The genre-fusing multi-instrumentalist Lucky Peterson celebrates fifty years of performance this year: something that few fifty-four-year-olds can claim. After receiving an early introduction to blues and R&B music at his father’s club in Buffalo, NY, he revealed early promise as a Hammond organ player, leading to performances and a first recording at the age of five.
One might wonder if Lucky recalls much from that time of his life, considering how vague one’s memory of early childhood might be. As it happens, plenty sticks in Lucky’s mind. “My memory of [being] five years of age: playing in the park, playing at my father’s club, just being around great entertainers. I remember Koko Taylor used to buy me chewing gum and pickled pigs feet and stuff. Howlin’ Wolf used to sit me on his knee… stuff like that.” Lucky suggests that playing music felt entirely natural at that time, and that he wasn’t too aware of his talents being exceptional: “I just knew I could play organ a little bit!”
During the fifty years that have elapsed since Peterson’s arrival on the scene, he has added electric guitar and keyboard to his arsenal, becoming an accomplished writer as well as bandleader and performer. Touching upon his approach to composition, Lucky suggests that no one instrument is his ‘go to’ choice. Instead, it begins more simply. “Sometimes I write music with my mouth,” he explains. “I hum stuff and then I bring it to life on the organ, keyboard or guitar. I don’t have a preference. I start mentally, with what I want to play, and what I want to hear.” Lucky cites his family as an important creative influence, but also acknowledges that news and current affairs have an impact on his thought process, commenting perceptively, “I think about things that’s going on the world… and then I try not to think about things that’s going on the world.”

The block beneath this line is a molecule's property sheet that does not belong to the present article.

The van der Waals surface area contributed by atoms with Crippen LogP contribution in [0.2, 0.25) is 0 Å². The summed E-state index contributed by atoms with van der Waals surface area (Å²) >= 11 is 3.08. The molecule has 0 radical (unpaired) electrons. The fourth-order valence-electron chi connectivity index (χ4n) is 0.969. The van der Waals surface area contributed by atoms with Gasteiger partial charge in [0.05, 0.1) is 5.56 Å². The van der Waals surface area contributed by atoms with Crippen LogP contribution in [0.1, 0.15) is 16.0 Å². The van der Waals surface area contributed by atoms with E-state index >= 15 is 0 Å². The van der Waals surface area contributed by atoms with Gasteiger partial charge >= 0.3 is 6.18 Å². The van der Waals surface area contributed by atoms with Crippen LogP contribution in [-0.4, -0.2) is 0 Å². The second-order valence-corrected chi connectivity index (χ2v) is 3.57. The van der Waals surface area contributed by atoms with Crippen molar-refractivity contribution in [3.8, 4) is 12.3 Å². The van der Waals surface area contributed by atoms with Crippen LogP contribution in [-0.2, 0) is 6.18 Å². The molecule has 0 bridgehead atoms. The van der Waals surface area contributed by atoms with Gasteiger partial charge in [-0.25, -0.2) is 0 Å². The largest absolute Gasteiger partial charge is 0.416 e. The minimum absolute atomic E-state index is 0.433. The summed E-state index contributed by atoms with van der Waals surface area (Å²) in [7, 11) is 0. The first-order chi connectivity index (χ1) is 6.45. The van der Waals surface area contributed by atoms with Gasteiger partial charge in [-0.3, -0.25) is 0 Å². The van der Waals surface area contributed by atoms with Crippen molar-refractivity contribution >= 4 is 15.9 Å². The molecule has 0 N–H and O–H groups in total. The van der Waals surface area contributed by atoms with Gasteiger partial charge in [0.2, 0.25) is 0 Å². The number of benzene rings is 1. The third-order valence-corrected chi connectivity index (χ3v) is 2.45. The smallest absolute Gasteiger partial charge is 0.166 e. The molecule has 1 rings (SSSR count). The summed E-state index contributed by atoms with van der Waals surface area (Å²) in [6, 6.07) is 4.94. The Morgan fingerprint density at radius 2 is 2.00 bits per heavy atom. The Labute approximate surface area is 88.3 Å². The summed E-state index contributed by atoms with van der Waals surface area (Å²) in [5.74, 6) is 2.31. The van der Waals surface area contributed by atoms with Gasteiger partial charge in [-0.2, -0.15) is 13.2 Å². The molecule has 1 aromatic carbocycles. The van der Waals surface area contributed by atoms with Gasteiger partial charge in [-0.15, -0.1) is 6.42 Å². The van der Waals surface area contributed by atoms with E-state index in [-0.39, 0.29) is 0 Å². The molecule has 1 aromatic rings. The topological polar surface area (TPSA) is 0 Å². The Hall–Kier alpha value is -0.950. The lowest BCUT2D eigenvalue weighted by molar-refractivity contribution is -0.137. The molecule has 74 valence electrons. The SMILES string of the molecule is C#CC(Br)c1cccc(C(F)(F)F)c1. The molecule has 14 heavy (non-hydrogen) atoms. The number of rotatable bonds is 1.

Aside from those immediate creative stimuli, Peterson has a wealth of musicians that have influenced the course of his career, many of whom he has met. In 2018, he played concerts in tribute to the work of the great organist Jimmy Smith, but aside from he, Peterson references: “people like James Brown, George Benson, George Duke, Parliament, Earth Wind and Fire, Walter Hawkins, Shirley Caesar, Mighty Clouds of Joy, B.B. King, Little Milton, Albert King, Freddie King, Sam Lay, Buddy Guy, Junior Wells… y’know, I just keep it moving.”
Assessing what fifty years in music has taught him, Peterson jokes that he “could do without the travelling,” but maturely recognises that he needs every bit of experience he has had to be the artist he is today. “It all goes hand in hand,” he states, “the travelling, the people, the music, y’know, everything goes hand in hand.” The most vital piece of advice he has been given during that time: “Keep it real.”
Lucky Peterson returns to Band on the Wall on Tuesday 20th August, accompanied by his wife and musical collaborator Tamara Tramell. Find out more and pick up tickets here.